14. Mandel'shtam would have sympathized with Chaadaev's desire to “distance [his] T. “ His own memory is, he claims in Shum vremeni, “vrazhdebna vsemu lichnomu” (POM, p. 122; SS 2 : 99).
15. Mandel'shtam's remarks echo Chaadaev's own wish, expressed in an 1831 letter to Pushkin, “to complete [my] thought in the depths of my soul and make of it my legacy” (SP 2 : 176).
16. The full text of the poem reads as follows : “Posokh moi, moia svoboda, / Serdtsevina bytiia— / Skoro 1’ istinoi naroda / Stanet istina moia? // la zemle ne poklonilsia / Prezhde chem sebia nashel; / Posokh vzial, razveselilsia /1 v dalekii Rim poshel. // Pust’ snega na chernykh pashniakh / Ne rastaiut nikogda, / No pechal’ moikh domashnikh / Mne poprezhnemu chuzhda. // Sneg rastaet na utesakh, / Solntsem istiny palim. / Prav narod, vruchivshii posokh / Mne, uvidevshemu Rim! “
17. See Iurii Levin, “0 sootnoshenii mezhdu semantikoi poeticheskogo teksta i vnetekstovoi real'nost'iu, ” for a discussion of Mandel'shtam's use in other poems of this kind of “lyric I, ” in which the poet's “I” overlaps or fuses with other personae, other “I “s (Russian Literature, no. 10/11 ), 150.
18. I am paraphrasing from Mandel'shtam's remarks on Chaadaev's notion of historical unity. “Unity, ” Mandel'shtam's Chaadaev declares, “cannot be created, invented, or learned” (CPL, 84; SS 2 : 286).
19. “Our freedom, ” Chaadaev claims in the “Fourth Philosophical Letter, ” consists only in that we do not feel our dependence” (Z, 88). Iurii Striedter points out the inconsistencies in Chaadaev's views on individual freedom in his article “Zur russischen Geschichtesphilosophie und Deutung russischer Geschichte.” (Philosophische Rundschau, 4, no. 1-2), 70.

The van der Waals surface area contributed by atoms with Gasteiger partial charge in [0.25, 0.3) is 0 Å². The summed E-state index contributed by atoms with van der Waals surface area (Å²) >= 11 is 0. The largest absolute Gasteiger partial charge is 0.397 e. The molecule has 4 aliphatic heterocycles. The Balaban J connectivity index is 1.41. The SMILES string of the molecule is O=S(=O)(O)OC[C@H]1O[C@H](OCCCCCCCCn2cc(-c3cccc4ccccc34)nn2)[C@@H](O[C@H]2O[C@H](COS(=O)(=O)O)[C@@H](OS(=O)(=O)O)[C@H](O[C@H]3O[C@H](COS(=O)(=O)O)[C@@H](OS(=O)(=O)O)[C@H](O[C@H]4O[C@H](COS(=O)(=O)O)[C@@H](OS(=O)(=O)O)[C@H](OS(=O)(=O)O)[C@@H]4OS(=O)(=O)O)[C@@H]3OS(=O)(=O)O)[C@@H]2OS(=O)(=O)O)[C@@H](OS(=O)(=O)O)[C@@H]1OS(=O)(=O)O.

20. Quoted in McNally, Chaadayev and His Friends, 40.
21. I have not discovered any exact or approximate correspondences to this language in the writings available to Mandel'shtam. Although Chaadaev does use less vivid and specific “path” imagery in a number of places (see, for example, SP 1 : 212) the “brambles” and “forests” that stand for uncivilized Russia appear only in the “Second Philosophical Letter. “
22. Lotman, Iurii M., “The Poetics of Everyday Behavior in Eighteenth Century Russian Culture, ” in The Semiotics of Russian Cultural History, ed. Alexander D. Nakhimovsky and Alice Stone Nakhimovsky (Ithaca, N.Y. : Cornell University Press, 1985), 70 Google Scholar. See also Mikhail Bakhtin's remarks on foreignness and culture : “In the realm of culture, outsideness is a most powerful factor in understanding. It is only in the eyes of another culture that foreign culture reveals itself fully and profoundly” ( “Response to a Question from JVovy Mir, ” in Bakhtin, M. M., Speech Genres and Other Late Essays, trans. Vern W. McGee, ed. Caryl Emerson and Michael Holquist [Austin : University of Texas Press, 1986]), 7.Google Scholar
23. “Wine ages—therein lies its future; culture ferments—therein lies its youth, ” Mandel'shtam writes in “A Word or Two about Georgian Art” (CPL, p. 163; SS 3 : 39).
24. Mandel'shtam's 1914 poem likewise celebrates not so much the pilgrimage as the pilgrim's return. “The people were right to entrust their staff / To me, who has seen Rome!” says the returned wanderer who has enlightened his homeland and made peace with it in a way we never find in Chaadaev's own life or writings. Perhaps Mandel'shtam has in mind Chaadaev's second homecoming, his return to Russia by way of Gershenzon's edition of the letters and Mandel'shtam's own poem.
25. For a discussion of the metamorphoses and symbolism of Mandel'shtam's “staff” see Harris, Jane Gary, “The ‘Latin Gerundive’ as Autobiographical Imperative : A Reading of Mandel'shtam's Journey to Armenia , ” Slavic Review 45 (Spring 1986), 2–3CrossRefGoogle Scholar. In their recent studies of the poet both Gregory Freidin and Charles Isenberg discuss Mandel'shtam's efforts to shape a place in Russian literature and culture for himself, as a Jew. See Gregory, Freidin, A Coat of Many Colors (Berkeley : University of California Press, 1987 Google Scholar and Charles, Isenberg, Substantial Proofs of Being (Columbus, Ohio : Slavica, 1987).Google Scholar
26. Mandel'shtam uses this phrase to describe his family's assimilated Jewish past, shaped by “inoculations of foreign blood, ” in Shum vremeni (POM, 81; SS 11 : 57).